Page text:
I'm always looking for book ideas, so when I stumbled onto a link to Time magazine summer reading recommendations from 23 authors (Pack Your (Book) Bag) I was happy to explore it. Some recommendations were for books not yet published, some were for books I'd already read, some just didn't appeal to me.
But Deborah Eisenberg's choice of Skylark, written by Hungarian writer Dezso Kosztolanyi in 1924, was really intriguing. Here's her description: “On the surface, it seems very simple and local, the story of a homely girl in a small Hungarian town, but it is electrifying, hilarious and unbelievably painful. It encapsulates just about all of human experience, like a magic diorama you enter that becomes absolutely real and endless.”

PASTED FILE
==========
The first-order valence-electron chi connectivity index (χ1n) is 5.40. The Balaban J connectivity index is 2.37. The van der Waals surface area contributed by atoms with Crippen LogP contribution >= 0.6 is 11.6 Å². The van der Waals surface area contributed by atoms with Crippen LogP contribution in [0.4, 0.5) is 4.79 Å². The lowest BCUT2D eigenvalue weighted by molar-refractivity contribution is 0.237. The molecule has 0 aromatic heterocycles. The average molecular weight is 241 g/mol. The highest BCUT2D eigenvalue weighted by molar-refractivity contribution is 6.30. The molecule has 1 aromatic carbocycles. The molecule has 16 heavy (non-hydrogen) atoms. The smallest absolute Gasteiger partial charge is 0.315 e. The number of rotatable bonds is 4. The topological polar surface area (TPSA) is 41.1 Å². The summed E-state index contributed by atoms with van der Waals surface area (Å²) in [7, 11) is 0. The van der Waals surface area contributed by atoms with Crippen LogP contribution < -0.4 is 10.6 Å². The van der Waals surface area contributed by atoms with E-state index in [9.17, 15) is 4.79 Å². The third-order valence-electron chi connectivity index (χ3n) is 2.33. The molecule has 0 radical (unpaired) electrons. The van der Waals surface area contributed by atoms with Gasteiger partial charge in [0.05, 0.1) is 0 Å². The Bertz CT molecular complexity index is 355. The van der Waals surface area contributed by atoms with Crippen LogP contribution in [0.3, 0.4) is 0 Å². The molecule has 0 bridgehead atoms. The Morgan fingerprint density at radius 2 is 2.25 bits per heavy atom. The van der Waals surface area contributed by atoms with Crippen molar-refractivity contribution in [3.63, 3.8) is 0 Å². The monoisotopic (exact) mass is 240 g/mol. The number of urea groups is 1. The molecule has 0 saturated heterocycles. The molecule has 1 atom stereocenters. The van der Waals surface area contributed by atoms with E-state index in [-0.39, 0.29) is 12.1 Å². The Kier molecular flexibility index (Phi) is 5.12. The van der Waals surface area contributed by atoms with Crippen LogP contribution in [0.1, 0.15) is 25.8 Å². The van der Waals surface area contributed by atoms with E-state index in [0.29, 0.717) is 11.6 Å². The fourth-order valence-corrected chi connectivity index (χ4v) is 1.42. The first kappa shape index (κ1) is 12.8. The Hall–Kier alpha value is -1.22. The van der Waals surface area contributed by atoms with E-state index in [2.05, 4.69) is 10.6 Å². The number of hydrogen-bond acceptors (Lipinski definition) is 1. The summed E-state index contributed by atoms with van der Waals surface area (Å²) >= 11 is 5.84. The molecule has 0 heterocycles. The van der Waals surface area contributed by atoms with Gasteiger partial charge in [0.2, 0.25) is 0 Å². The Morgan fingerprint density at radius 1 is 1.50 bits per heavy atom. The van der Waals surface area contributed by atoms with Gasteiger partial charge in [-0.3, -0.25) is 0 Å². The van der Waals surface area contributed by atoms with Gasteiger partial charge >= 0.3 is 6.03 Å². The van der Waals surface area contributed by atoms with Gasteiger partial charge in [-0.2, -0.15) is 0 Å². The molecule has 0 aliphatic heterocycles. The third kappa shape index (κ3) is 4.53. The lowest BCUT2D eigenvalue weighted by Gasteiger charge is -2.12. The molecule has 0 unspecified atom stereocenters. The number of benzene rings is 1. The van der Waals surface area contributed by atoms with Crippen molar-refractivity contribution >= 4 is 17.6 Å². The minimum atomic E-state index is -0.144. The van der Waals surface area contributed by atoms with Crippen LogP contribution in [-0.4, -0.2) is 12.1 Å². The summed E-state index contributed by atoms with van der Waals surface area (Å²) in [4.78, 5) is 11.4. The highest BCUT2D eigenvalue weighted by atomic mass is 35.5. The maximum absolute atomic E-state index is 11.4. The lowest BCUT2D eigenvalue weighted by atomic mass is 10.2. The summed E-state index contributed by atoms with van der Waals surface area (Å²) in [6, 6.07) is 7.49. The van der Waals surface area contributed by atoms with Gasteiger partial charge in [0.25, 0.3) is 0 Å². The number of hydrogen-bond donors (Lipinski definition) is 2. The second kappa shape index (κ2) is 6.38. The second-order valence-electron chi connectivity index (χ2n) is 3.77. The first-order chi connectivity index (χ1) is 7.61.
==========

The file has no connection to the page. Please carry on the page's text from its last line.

I completely agree. This poignant short novel, covering a week in the life of a simple family, reaches from comedy to tragedy and touches universal themes so subtly and honestly that I was overwhelmed. If you're interested, don't read anything else about it, just dive in and let it carry you.
PS: You've probably all experienced earworms, those annoying commercial jingles or cheesy sitcom themes that won't leave your brain. Lucky me. My earworm for the past ten days has been the beautiful Hoagy Carmichael/Johnny Mercer jazz classic “Skylark”. Check it out on iTunes – Carmen McCrae and Tony Bennett have great classic versions, beautiful instrumentals by Wynton Marsalis and Art Blakey, and k.d. Lang's version is a knockout.